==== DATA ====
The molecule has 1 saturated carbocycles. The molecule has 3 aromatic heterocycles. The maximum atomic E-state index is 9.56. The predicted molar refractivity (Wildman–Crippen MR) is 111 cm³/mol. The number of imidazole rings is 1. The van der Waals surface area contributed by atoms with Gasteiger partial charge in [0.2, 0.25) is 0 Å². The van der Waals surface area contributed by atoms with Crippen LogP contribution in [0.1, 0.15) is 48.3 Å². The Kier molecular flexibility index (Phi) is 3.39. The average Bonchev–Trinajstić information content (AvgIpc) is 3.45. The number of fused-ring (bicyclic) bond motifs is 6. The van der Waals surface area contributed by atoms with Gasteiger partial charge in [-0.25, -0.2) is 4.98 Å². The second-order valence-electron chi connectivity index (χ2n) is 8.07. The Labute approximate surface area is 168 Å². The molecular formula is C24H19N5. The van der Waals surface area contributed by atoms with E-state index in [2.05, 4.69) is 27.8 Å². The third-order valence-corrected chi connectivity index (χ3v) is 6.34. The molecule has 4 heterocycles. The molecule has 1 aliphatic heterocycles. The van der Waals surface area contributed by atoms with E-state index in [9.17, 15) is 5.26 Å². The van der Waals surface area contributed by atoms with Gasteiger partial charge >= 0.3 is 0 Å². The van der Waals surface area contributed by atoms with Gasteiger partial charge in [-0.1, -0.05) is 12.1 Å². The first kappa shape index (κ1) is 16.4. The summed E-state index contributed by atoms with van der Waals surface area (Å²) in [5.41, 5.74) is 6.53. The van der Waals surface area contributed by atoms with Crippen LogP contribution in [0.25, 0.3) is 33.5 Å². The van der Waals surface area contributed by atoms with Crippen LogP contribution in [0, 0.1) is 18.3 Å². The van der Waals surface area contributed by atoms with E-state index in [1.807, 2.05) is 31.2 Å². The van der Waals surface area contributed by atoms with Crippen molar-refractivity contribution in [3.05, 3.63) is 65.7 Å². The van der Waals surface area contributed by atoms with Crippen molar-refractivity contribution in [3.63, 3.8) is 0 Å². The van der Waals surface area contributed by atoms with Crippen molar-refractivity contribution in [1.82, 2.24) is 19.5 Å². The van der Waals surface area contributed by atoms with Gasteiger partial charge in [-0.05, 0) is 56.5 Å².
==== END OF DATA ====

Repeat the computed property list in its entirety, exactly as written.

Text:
The molecule has 1 saturated carbocycles. The molecule has 3 aromatic heterocycles. The maximum atomic E-state index is 9.56. The predicted molar refractivity (Wildman–Crippen MR) is 111 cm³/mol. The number of imidazole rings is 1. The van der Waals surface area contributed by atoms with Gasteiger partial charge in [0.2, 0.25) is 0 Å². The van der Waals surface area contributed by atoms with Crippen LogP contribution in [0.1, 0.15) is 48.3 Å². The Kier molecular flexibility index (Phi) is 3.39. The average Bonchev–Trinajstić information content (AvgIpc) is 3.45. The number of fused-ring (bicyclic) bond motifs is 6. The van der Waals surface area contributed by atoms with Gasteiger partial charge in [-0.25, -0.2) is 4.98 Å². The second-order valence-electron chi connectivity index (χ2n) is 8.07. The Labute approximate surface area is 168 Å². The molecular formula is C24H19N5. The van der Waals surface area contributed by atoms with E-state index in [2.05, 4.69) is 27.8 Å². The third-order valence-corrected chi connectivity index (χ3v) is 6.34. The molecule has 4 heterocycles. The molecule has 1 aliphatic heterocycles. The van der Waals surface area contributed by atoms with E-state index in [9.17, 15) is 5.26 Å². The van der Waals surface area contributed by atoms with Gasteiger partial charge >= 0.3 is 0 Å². The van der Waals surface area contributed by atoms with Gasteiger partial charge in [-0.1, -0.05) is 12.1 Å². The first kappa shape index (κ1) is 16.4. The summed E-state index contributed by atoms with van der Waals surface area (Å²) in [5.41, 5.74) is 6.53. The van der Waals surface area contributed by atoms with Crippen LogP contribution in [0.25, 0.3) is 33.5 Å². The van der Waals surface area contributed by atoms with Crippen LogP contribution in [0, 0.1) is 18.3 Å². The van der Waals surface area contributed by atoms with E-state index in [1.807, 2.05) is 31.2 Å². The van der Waals surface area contributed by atoms with Crippen molar-refractivity contribution in [3.05, 3.63) is 65.7 Å². The van der Waals surface area contributed by atoms with Crippen molar-refractivity contribution in [3.63, 3.8) is 0 Å². The van der Waals surface area contributed by atoms with Crippen molar-refractivity contribution in [1.82, 2.24) is 19.5 Å². The van der Waals surface area contributed by atoms with Gasteiger partial charge in [-0.05, 0) is 56.5 Å².